EP held hearing on citizens’ initiative for banning caged farming
The EU should move to alternative systems, which are already in existence, ECI organisers urgeEuropost , Brussels
Over 300 million farmed animals suffer in cages across Europe and this is cruel and unnecessary, say the organisers of citizens’ initiative (ECI), calling for banning caged farming in the EU. The initiative gathered about 1.4 million signatures from 18 EU countries. On Thursday, MEPs debated this ECI, together with its organisers, EU Commissioners and people from other EU bodies.
The public hearing on “End the Cage Age” ECI was jointly organised by the Parliament’s Agriculture and Petitions committees.
EC Vice-President Věra Jourová underlined that the Commission attaches the highest importance to ideas submitted via the European citizens’ initiative instrument and takes all successful initiatives very seriously. She stressed that citizens’ initiatives can and do generate long-term effects on EU policies.
Saying that he welcomes and supports this initiative, Agriculture Committee Chair Norbert Lins noted that animal welfare can be improved in the EU. But he specified that the issue of housing system must be first evaluated scientifically, species by species, keeping in mind the sanitary aspect of each system.
Lins also underlined that it is of utmost importance before planning any radical shift to fully cage-free housing, there is a need to analyse the cost of such a change and “think about providing sufficient financial support, compensation or other incentives to the farmers.
Petitions Committee Chair Dolors Montserrat pointed out that this is the sixth ECI to succeed among 76 registered initiatives in the last eight years. She also accented that this ECI has been submitted at a time where intensive animal husbandry is seeing greater public scrutiny and it demands that the EU make more policy changes.
ECI organisers Olga Kikou and Leopoldine Charbonneaux presented the initiative’s objectives, specifically to end the use of cages for a number of species, including laying hens, rabbits, pullets, quail, ducks and geese, sows in sow stalls and farrowing crates and individual calf pens.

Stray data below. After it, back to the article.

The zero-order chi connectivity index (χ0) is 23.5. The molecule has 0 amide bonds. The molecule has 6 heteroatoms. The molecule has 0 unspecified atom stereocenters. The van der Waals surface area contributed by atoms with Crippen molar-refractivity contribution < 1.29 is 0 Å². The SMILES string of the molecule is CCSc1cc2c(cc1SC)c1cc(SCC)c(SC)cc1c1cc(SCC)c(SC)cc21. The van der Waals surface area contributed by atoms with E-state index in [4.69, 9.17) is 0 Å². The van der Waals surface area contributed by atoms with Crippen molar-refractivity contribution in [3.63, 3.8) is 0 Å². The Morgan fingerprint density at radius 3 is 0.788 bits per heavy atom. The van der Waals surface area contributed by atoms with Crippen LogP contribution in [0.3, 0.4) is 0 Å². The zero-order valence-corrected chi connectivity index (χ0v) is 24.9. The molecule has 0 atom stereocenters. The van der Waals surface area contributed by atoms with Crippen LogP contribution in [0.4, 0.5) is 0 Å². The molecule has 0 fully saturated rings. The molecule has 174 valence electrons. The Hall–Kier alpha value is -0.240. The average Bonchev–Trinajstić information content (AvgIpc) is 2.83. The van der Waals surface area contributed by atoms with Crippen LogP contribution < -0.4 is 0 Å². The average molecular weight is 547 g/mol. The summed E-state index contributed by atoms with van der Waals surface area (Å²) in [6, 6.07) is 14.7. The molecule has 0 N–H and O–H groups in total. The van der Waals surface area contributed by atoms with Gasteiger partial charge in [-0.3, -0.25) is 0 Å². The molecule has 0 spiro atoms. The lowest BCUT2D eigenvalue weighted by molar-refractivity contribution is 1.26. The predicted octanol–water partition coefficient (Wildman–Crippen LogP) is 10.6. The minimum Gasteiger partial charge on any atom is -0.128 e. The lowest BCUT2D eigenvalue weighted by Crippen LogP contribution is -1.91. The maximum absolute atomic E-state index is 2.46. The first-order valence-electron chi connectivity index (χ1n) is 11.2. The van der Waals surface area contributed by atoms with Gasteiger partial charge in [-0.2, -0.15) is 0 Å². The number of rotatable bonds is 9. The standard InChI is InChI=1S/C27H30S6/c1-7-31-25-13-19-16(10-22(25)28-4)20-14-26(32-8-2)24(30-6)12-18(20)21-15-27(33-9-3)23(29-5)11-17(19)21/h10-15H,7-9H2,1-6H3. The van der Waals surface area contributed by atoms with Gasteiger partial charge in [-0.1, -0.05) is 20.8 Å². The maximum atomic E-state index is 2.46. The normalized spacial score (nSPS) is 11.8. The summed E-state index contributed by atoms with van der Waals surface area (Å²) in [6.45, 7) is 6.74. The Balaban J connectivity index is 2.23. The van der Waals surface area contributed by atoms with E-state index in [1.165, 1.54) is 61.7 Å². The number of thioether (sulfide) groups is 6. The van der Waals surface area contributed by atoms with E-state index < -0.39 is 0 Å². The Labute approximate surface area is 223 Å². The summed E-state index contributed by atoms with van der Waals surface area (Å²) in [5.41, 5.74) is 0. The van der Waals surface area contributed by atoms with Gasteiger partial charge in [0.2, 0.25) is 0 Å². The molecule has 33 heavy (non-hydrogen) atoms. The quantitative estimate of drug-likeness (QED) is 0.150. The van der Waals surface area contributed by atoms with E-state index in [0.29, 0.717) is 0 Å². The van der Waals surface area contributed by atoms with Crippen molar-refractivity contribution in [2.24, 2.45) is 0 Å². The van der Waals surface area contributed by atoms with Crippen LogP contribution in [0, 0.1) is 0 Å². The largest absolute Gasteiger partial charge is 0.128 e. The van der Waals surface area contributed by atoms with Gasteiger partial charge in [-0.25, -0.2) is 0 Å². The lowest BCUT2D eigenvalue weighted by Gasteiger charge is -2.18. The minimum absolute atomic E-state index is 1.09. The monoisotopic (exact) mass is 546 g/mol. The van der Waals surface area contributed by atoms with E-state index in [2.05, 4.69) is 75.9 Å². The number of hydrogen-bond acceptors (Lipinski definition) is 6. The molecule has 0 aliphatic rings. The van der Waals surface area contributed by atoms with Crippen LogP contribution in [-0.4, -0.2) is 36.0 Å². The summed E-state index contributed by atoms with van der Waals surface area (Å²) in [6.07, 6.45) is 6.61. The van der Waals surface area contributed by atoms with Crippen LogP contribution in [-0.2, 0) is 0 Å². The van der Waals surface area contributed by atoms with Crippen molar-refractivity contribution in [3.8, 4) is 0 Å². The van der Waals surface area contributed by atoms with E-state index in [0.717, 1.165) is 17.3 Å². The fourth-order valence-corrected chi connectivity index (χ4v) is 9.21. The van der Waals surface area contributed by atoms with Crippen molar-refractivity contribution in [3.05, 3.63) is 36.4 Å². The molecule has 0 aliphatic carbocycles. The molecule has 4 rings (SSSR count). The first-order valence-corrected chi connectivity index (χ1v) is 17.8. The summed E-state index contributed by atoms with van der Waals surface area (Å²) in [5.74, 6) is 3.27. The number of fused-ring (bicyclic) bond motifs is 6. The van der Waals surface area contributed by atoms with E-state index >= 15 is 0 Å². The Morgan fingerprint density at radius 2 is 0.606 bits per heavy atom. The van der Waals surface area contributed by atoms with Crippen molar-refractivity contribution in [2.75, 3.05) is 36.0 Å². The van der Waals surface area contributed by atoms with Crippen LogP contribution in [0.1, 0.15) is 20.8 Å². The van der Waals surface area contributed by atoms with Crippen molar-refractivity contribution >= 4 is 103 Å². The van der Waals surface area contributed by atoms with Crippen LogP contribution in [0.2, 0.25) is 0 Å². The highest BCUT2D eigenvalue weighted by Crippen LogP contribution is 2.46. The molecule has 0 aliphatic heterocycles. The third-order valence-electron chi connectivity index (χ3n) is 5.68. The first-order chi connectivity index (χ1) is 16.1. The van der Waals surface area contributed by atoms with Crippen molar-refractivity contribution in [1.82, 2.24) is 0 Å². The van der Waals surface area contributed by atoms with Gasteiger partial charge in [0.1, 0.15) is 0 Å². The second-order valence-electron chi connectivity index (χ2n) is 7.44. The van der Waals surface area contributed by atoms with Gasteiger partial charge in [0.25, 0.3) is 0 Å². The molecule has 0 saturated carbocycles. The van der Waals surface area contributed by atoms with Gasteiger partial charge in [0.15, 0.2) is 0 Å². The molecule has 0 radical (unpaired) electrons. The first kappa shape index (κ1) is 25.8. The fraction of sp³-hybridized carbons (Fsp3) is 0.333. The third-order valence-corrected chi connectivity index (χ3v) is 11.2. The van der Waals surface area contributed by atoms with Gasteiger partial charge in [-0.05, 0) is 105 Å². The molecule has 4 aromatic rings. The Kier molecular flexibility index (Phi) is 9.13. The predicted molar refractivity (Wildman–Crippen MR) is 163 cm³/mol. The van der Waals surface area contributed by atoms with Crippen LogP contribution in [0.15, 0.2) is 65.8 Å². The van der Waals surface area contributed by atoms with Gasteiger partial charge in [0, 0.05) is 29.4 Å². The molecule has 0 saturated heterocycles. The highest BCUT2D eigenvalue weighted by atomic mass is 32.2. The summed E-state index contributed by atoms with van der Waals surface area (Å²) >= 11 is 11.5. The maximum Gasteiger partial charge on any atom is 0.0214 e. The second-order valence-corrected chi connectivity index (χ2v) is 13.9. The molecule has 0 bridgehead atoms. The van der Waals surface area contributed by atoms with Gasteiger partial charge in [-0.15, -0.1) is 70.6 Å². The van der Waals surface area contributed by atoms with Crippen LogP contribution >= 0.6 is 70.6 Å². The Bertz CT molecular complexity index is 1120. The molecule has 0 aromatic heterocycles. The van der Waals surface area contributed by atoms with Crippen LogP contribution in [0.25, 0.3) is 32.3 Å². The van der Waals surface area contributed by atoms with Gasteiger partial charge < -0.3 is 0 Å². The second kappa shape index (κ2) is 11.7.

Instead of using cages, we call on the EU to move to alternative systems, which are already in existence, such as barns, organic systems, free range or free farrowing, said Olga Kikou.
She asserted that farmers need to be provided with financial support to transition to cage-free farming and that imported products from non-EU countries must also meet EU animal welfare standards.
Animal welfare concerns lie at the heart of the EU’s Green Deal and Farm to Fork Strategy, emphasised Health and Food Safety Commissioner Stella Kyriakides. We are very much aware that we need to do more, she said, pointing to the fitness check being carried out on existing EU animal welfare legislation. She announced as well that the Commission will use the results of this check to propose new legislation by 2023.
Agriculture Commissioner Janusz Wojciechowski outlined that the European Commission truly wants to improve animal welfare and stressed that the initiative has his full support. He called for more EU farm policy money to be used to improve animal welfare and insisted that “our trade partners accept the same or equivalent standards”.
MEPs highlighted the importance of listening and acting on citizens’ concerns on animal welfare. However, any potential phase-out of caged farming requires proper financial support, incentives and an adequate transition period, they insisted.
Lawmakers called for strict and efficient measures to avoid imports of cheaper products with lower animal welfare standards from non-EU countries. They also demanded for a proper impact assessment and insisted on EU legislative action.